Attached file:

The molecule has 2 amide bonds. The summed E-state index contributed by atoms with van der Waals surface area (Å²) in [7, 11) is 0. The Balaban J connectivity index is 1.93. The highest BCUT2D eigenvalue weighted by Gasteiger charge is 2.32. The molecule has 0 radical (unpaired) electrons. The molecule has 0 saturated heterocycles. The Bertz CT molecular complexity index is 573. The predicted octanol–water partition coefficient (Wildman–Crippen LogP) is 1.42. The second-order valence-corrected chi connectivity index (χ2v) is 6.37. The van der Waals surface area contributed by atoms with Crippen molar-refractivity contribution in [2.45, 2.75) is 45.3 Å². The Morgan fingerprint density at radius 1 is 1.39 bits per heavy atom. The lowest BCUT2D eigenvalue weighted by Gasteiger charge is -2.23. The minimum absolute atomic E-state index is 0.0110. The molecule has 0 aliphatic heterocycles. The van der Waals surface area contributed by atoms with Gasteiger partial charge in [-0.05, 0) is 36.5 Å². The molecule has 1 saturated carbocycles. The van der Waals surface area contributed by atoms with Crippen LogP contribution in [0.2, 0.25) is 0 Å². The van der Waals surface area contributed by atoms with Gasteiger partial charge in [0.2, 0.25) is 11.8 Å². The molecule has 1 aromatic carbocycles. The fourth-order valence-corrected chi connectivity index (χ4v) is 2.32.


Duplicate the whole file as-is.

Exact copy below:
The molecule has 2 amide bonds. The summed E-state index contributed by atoms with van der Waals surface area (Å²) in [7, 11) is 0. The Balaban J connectivity index is 1.93. The highest BCUT2D eigenvalue weighted by Gasteiger charge is 2.32. The molecule has 0 radical (unpaired) electrons. The molecule has 0 saturated heterocycles. The Bertz CT molecular complexity index is 573. The predicted octanol–water partition coefficient (Wildman–Crippen LogP) is 1.42. The second-order valence-corrected chi connectivity index (χ2v) is 6.37. The van der Waals surface area contributed by atoms with Crippen molar-refractivity contribution in [2.45, 2.75) is 45.3 Å². The Morgan fingerprint density at radius 1 is 1.39 bits per heavy atom. The lowest BCUT2D eigenvalue weighted by Gasteiger charge is -2.23. The minimum absolute atomic E-state index is 0.0110. The molecule has 0 aliphatic heterocycles. The van der Waals surface area contributed by atoms with Gasteiger partial charge in [-0.05, 0) is 36.5 Å². The molecule has 1 saturated carbocycles. The van der Waals surface area contributed by atoms with Crippen LogP contribution in [0.2, 0.25) is 0 Å². The van der Waals surface area contributed by atoms with Gasteiger partial charge in [0.2, 0.25) is 11.8 Å². The molecule has 1 aromatic carbocycles. The fourth-order valence-corrected chi connectivity index (χ4v) is 2.32.